Jasper County, Illinois
- FIRE AT HUNT CITY
Thursday night of last week at Hunt City the drugstore and contents, owned by Winslow Carter, and the postoffice building adjoining it, the property of the Israel Jarred estate, were burned. The postal records, stamps etc., were saved, but Uncle John Leffler's J.P. docket was scorched. Loss: Carter $1,000, with $500 insurance; Jarred, $200, no insurance.
The fire is supposed to have been the work of an incendiary. But for the heroic efforts of the people the damages would have been much greater. [Newton Press, July 12, 1893]
Hidalgo, Ill., Swept by Fire.
Newton, Ill: Hidalgo, a village in this county, 12 miles north of Newton on the Illinois Central, was nearly wiped out by fire between 12 and 1 o'clock Wednesday morning. The fire, which is thought to have been of incendiary origin, started in Bowers & Vanetti's wareroom, near the oil tanks. The buildings burned include Bowers & Stam's two hardware stores, Bowers & Vanetti's general store and wareroom, J. W. Elder's saloon, Dr. Kuechler's poultry house and the Odd Fellows' hall. The town hall was torn down to stop the progress of the flames. By hard work the Illinois Central depot was saved. Only two store buildings are left in the town. ["Mexico Missouri Message".(Mexico, Audrain County, Mo.) , August 13, 1903]
Light Plant Blows Up
Explosion Injures Proprietor. Fire Extinguished. $200 Damages
Escaping gas from the light plant in Theo. Hartrich's saloon and pool room caused an explosion Saturday evening about 5:30 that wrecked the whole interior of the pool room and came near costing the life of the proprietor, Theo. Hartrich.
In the saloon at the time besides Mr. Hartrich, were Andrew Sheridan, the bartender, George Brown, Henry Stifle and a Mr. Turnipseed from Oblong. No one was in the pool room. It seems that there were two explosions, time enough elapsing to allow Mr. Hartrich to enter the pool room through the inside door when in an attempt to take hold of the tank to throw it outside, the second explosion occurred. Simultaneously the whole room was aflame as was also Mr. Hartrich who rushed to the front door, help reaching in time to put out the fire on him, although he was seriously burned about the face and hands. The men in the adjoining room were not injured, with the exception of Andy Sheridan who was knocked down by the force of the explosion.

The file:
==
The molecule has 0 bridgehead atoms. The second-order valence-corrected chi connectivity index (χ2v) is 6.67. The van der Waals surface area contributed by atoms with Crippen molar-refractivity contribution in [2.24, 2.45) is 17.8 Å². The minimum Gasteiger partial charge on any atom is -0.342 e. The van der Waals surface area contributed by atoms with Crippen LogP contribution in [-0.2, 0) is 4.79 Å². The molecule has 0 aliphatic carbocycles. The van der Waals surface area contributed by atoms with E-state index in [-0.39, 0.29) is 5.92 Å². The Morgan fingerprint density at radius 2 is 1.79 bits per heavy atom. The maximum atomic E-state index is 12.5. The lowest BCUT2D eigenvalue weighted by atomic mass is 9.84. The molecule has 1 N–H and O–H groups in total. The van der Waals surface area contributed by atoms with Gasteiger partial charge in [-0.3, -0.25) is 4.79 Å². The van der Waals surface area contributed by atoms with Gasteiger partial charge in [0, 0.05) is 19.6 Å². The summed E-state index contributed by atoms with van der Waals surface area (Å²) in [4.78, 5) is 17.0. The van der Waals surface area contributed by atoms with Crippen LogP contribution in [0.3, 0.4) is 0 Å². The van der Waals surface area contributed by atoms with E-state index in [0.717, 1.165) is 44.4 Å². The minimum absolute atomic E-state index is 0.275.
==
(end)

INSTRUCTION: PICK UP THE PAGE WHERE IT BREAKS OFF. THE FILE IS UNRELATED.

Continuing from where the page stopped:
The fire in the building was easily extinguished by the prompt arrival of the fire engine.
The explosion was terrific, the gasoline tank going through the ceiling and making a large hole in the tin roof. Every glass in the windows or doors was broken to thousands of pieces. A panel of the inside door, broke some glassware on the bar in the adjoining room. The report was so loud that citizens two blocks distant heard it.
The explosion is thought to have been caused by a leak in the tank, the gas escaping and accumulating in the room, the gas being ignited by the plant's own ??ts. The plant was the ho?? wire or pressure light.
The damage to the ?m and contents is near $200, with insurance. Mr. Hartrich is still confined to his room, nursing his injuries. Ste. Marie Tribune, Friday, December 19, 1913
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